SFMO: Remember the Risks of Electric Shock Drowning while Swimming and Boating

Learn How To Avoid Electrical Hazards While On The Water This Summer
Friday, June 14, 2019 | 11:20am

NASHVILLE – With the pending arrival of the first day of summer (June 21, 2019), the Tennessee State Fire Marshal’s Office (SFMO) reminds consumers to always be mindful of safety hazards while swimming in the proximity of an electrical power source.

According to the Electric Shock Drowning Prevention Association, Electric Shock Drowning (ESD) can occur when a low level electrical current passes through a swimmer, causing muscular paralysis and eventual drowning.  While ESD can occur virtually in any location where electricity is near water, the majority of deaths nationally have occurred in public and private marinas and docks. Typically, ESD’s victims are children who are swimming in or around a marina or dock where electricity is present. 

In 2014, Tennessee lawmakers passed Public Chapter 923 — more commonly known as the Noah Dean and Nate Act. Named after Morristown fifth-graders Noah Dean Winstead, 10, and Nate Lynam, 11, both boys died tragically on July 4, 2012, after being electrocuted while swimming at a Tennessee marina. The legislation required the installation of ground fault circuit interrupters in and around boat docks and marinas, required marinas to post safety signage notifying individuals of the potential for electric shock if swimming within 100 yards of the boat dock and authorized the SFMO to conduct safety inspections of boat docks and marinas to ensure compliance with applicable codes. A complete list of public marinas and docks inspected and the results of those inspections can be found here.

“Tennessee has some of the country’s most beautiful public waters, and Tennesseans deserve public marinas that have been inspected to help reduce the risk of Electric Shock Drowning,” said Tennessee Department of Commerce and Insurance Commissioner and State Fire Marshal Julie Mix McPeak. “I’m proud of the work our team has performed in order to help make Tennessee safer.”

As a safety reminder for families and boat owners, the SFMO urges Tennesseans to remember:

In Marinas: 

  • Never swim within 100 yards of any freshwater marina or boatyard.
  • Talk to marina owners or operators about the dangers of ESD. If required signs are not posted, ask your marina operator to post signs prohibiting swimming at their facility or contact the SFMO to file a complaint.

If You Have A Boat:

  • Have your boat tested once a year to see if it is leaking electricity, or buy a clamp meter and test it yourself. If you find any problems, have your boat inspected by a qualified electrician trained to American Boat and Yacht Council (ABYC) standards.  Have a qualified ABYC electrician install an Equipment Leakage Circuit Interrupter (ELCI) on your boat (refer them to the ABYC E-11 Standard) or use an ELCI in the shore power cord. As an alternative, install an isolation transformer on the boat.
  • Test ELCI at least once a month or per the manufacturer’s specifications.
  • Do not hire an electrician who is not familiar with ABYC standards to install electrical equipment on your boat. Many of the problems that lead to electrical faults result from the differences between shore and boat electrical systems and standards.
  • Do not use common household extension cords for providing shore power to your boat. Use, and encourage other boaters to use, shore power cords built to UL standards.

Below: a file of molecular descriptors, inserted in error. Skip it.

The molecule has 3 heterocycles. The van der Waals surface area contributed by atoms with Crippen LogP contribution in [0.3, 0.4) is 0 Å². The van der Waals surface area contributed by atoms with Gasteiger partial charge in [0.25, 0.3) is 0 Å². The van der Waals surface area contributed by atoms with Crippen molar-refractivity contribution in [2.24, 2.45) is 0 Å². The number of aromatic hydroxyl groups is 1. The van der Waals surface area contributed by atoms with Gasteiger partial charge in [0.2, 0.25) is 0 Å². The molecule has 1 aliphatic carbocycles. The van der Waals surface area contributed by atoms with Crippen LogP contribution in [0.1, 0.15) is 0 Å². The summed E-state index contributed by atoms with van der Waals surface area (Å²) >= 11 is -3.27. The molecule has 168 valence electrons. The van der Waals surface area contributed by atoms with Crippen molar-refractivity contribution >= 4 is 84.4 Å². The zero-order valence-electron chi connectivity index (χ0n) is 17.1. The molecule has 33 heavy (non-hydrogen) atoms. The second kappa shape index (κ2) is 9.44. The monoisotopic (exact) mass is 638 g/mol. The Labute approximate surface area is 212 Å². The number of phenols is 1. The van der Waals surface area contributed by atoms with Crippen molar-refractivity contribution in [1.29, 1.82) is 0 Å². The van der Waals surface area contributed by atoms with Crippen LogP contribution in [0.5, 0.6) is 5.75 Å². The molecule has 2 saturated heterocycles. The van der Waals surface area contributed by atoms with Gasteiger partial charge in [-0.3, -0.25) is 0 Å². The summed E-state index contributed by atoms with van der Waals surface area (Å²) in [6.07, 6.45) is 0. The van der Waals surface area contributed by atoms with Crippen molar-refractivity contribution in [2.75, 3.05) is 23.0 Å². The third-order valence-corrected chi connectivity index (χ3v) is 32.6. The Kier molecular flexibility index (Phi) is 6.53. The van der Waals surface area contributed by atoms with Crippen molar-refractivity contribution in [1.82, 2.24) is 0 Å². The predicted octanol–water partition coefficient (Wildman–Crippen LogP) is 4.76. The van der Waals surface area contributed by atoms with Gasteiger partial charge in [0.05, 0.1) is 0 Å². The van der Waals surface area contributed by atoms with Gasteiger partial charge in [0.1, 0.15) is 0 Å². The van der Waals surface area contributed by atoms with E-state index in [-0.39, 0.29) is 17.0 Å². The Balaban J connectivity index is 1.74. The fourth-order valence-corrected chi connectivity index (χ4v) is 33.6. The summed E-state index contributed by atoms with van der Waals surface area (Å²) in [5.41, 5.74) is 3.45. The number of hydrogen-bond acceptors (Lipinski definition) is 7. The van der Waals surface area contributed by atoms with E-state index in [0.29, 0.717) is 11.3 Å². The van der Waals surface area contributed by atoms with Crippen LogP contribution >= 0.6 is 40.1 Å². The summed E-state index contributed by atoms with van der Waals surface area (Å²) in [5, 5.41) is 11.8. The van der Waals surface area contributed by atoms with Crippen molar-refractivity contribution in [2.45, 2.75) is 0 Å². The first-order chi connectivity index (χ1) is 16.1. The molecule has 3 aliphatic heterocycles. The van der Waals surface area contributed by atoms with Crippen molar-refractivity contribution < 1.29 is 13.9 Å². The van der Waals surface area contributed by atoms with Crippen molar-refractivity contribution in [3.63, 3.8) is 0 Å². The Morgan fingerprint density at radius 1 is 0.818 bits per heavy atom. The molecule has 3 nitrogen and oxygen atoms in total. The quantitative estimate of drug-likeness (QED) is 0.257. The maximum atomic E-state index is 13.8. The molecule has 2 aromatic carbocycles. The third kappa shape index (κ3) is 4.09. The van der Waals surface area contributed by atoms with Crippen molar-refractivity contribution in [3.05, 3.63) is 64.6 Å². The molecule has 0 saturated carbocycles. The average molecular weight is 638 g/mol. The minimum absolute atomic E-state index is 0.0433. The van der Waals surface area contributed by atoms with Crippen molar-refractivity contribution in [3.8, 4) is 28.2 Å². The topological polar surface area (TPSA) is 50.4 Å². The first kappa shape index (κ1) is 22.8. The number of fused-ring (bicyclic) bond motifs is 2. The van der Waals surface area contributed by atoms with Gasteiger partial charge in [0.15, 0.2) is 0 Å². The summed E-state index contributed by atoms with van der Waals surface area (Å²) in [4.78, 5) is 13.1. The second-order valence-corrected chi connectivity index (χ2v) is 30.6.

• Never dive on your boat to work on underwater fittings when it is plugged in to shore power, even in saltwater.

If You Have A Private Dock:

  • Never swim within 100 yards of any dock using electrical power.
  • If you have not electrified your dock or put an air conditioning system on your boat, weigh the risks carefully before doing so.
  • If you need electricity on your dock, hire a licensed electrician and make sure the wiring meets the requirements. If your dock is already wired, hire an electrician to check that it was done properly. Because docks are exposed to the elements, their electrical systems should be inspected at least once a year.
  • If you normally run a power cord from your house or garage to charge your batteries, make sure the outlet has a GFCI and include an ELCI somewhere in the shore power cord.
  • Never swim off your dock without shutting down all shore power to the boat and the dock.
  • Even if you adhere to all of these rules, nearby docks can still present a shock hazard. Educate your neighbors and work together with them to make the waterfront safe.

If You’re In The Water And Feel Tingling Or Shocks:

  • Do not follow your instinct to swim toward the dock.
  • Let everyone know what’s happening so they’ll understand the danger and react appropriately.
  • Try to stay upright and back out of the area the way you came. Warn any other swimmers in the area of the danger, and then head for shore 100 yards or more from the dock.
  • Alert the dock or marina owner and tell them to shut the power off to the dock until they locate the problem and correct it.
  • Go to the hospital to make sure there are no lingering effects that could be dangerous.

If You Have To Rescue An ESD Victim: 

  • Know how to distinguish drowning from ESD. Tingling, numbness, and pain all indicate ESD.
  • Fight the instinct to enter the water. Many rescuers have died trying to help ESD victims.
  • Call for help. Use 911 or VHF Channel 16 as appropriate.
  • Turn off the shore power connection at the meter base and/or unplug shore power cords.
  • Get the victim out of the water.
  • If the person is not breathing or you cannot find a pulse, perform CPR until the local fire department or emergency responders arrive.

Marina inspections will continue across the state in the future, as the law requires an inspection every 5 years.